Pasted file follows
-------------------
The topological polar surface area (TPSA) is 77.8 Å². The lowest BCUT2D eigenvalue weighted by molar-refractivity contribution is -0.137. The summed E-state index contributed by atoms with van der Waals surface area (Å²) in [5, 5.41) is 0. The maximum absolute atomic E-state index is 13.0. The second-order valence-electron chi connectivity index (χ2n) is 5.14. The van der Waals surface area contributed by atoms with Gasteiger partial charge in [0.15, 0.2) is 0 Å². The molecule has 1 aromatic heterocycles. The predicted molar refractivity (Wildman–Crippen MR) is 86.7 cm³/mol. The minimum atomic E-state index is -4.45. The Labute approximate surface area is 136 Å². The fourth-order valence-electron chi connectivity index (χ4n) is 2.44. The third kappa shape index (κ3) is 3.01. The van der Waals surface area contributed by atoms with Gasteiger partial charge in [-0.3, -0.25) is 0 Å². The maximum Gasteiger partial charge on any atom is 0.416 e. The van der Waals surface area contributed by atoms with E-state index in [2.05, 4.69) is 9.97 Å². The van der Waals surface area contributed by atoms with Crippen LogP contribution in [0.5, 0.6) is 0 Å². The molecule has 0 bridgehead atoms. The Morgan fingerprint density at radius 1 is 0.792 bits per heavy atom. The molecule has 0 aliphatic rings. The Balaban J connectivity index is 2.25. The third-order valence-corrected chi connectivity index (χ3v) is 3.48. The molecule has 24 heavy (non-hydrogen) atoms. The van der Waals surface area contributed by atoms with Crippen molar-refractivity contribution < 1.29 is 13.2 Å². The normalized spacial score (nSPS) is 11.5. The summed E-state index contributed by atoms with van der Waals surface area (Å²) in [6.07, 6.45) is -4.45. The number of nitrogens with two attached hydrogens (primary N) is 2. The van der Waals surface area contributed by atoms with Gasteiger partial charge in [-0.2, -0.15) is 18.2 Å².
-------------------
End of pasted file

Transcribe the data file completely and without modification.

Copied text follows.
The topological polar surface area (TPSA) is 77.8 Å². The lowest BCUT2D eigenvalue weighted by molar-refractivity contribution is -0.137. The summed E-state index contributed by atoms with van der Waals surface area (Å²) in [5, 5.41) is 0. The maximum absolute atomic E-state index is 13.0. The second-order valence-electron chi connectivity index (χ2n) is 5.14. The van der Waals surface area contributed by atoms with Gasteiger partial charge in [0.15, 0.2) is 0 Å². The molecule has 1 aromatic heterocycles. The predicted molar refractivity (Wildman–Crippen MR) is 86.7 cm³/mol. The minimum atomic E-state index is -4.45. The Labute approximate surface area is 136 Å². The fourth-order valence-electron chi connectivity index (χ4n) is 2.44. The third kappa shape index (κ3) is 3.01. The van der Waals surface area contributed by atoms with Gasteiger partial charge in [-0.3, -0.25) is 0 Å². The maximum Gasteiger partial charge on any atom is 0.416 e. The van der Waals surface area contributed by atoms with E-state index in [2.05, 4.69) is 9.97 Å². The van der Waals surface area contributed by atoms with Crippen LogP contribution in [0.5, 0.6) is 0 Å². The molecule has 0 bridgehead atoms. The Morgan fingerprint density at radius 1 is 0.792 bits per heavy atom. The molecule has 0 aliphatic rings. The Balaban J connectivity index is 2.25. The third-order valence-corrected chi connectivity index (χ3v) is 3.48. The molecule has 24 heavy (non-hydrogen) atoms. The van der Waals surface area contributed by atoms with Crippen molar-refractivity contribution < 1.29 is 13.2 Å². The normalized spacial score (nSPS) is 11.5. The summed E-state index contributed by atoms with van der Waals surface area (Å²) in [6.07, 6.45) is -4.45. The number of nitrogens with two attached hydrogens (primary N) is 2. The van der Waals surface area contributed by atoms with Gasteiger partial charge in [-0.2, -0.15) is 18.2 Å².